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EditorialNAB chief appointment saga

NAB chief appointment saga

Just like the cases probed by the National Accountability Bureau (NAB), the appointment of its chief is also marred with controversies. The much-needed consultation from the sitting premier and the opposition leader of the National Assembly to put forth the names of possible candidates has been on hold since October. The current NAB chairman’s tenure ended in that month. However, the incumbent government provided an extension to his term by passing an ordinance. The amendment in the National Accountability Ordinance (NAO) allowed Justice (retd) Javed Iqbal to remain in office until his replacement was found. Moreover, under the new law, President Arif Alvi is supposed to consult both parties and appoint a NAB chief. The summary of it has already been forwarded to him by the Ministry of Law. But this too is yet to take place.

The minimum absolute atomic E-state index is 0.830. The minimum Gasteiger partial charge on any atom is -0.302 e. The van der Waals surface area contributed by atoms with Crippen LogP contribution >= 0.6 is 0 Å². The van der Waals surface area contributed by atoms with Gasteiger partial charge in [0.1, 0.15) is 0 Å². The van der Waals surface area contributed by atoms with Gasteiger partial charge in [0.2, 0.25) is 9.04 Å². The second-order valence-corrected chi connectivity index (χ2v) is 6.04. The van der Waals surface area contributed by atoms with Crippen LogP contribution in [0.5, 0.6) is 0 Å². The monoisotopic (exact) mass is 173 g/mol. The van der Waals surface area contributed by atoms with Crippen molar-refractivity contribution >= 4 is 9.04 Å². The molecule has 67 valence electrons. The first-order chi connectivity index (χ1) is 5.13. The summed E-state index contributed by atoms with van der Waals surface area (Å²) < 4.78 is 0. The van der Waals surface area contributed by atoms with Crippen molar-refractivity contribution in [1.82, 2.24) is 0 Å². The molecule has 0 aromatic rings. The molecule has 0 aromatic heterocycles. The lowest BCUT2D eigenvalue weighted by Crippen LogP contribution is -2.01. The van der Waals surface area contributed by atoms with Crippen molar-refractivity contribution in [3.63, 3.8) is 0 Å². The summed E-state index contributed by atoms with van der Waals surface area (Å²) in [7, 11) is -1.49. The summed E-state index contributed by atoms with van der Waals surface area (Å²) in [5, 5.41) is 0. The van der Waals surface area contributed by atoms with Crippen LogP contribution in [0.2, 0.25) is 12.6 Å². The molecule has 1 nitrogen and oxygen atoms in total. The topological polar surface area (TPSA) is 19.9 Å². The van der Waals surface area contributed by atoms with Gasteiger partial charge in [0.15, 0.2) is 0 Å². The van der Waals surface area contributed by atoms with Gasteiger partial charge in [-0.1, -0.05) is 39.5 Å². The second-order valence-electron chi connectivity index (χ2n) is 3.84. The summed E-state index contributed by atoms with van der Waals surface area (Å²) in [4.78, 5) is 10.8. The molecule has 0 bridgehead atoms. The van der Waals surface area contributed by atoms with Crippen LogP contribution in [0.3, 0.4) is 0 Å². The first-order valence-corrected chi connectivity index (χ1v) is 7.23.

It is pertinent to note that it wasn’t until this month that the government started preparing the draft for NAB’s chairman’s appointment. Reports of names being suggested by the ruling PTI were also rubbished on Monday by Information Minister Fawad Chaudhry. “The names will be decided after consultation in the coming days,” he maintained. But when, is anybody’s guess. The new law does provide for setting up a 12-member parliamentary committee in case of failure to reach a consensus between the ruling party and the opposition. The committee will then confirm any one name for appointment as chairman. Considering that the process to reach a consensus has not even begun, it is safe to assume that the faith of the anti-graft body will remain in the hands of Justice Iqbal – whose performance has remained nothing but poor.

The credibility of the bureau was already under question when it was first established under a dictator’s time in power. During the outgoing chairman’s four-year-long tenure, the body has further been reduced to nothing but a witch-hunt against the opposition parties. Outcomes of which have also not been fruitful as no high-profile case has been concluded thus far. The president is then only advised to appoint a new chief on merit, if the government wants the body to gain any semblance of accountability. The delay in the appointment and the lack of willingness to hold any ‘meaningful consultations’ with the opposition is only going to further erode the image of NAB.

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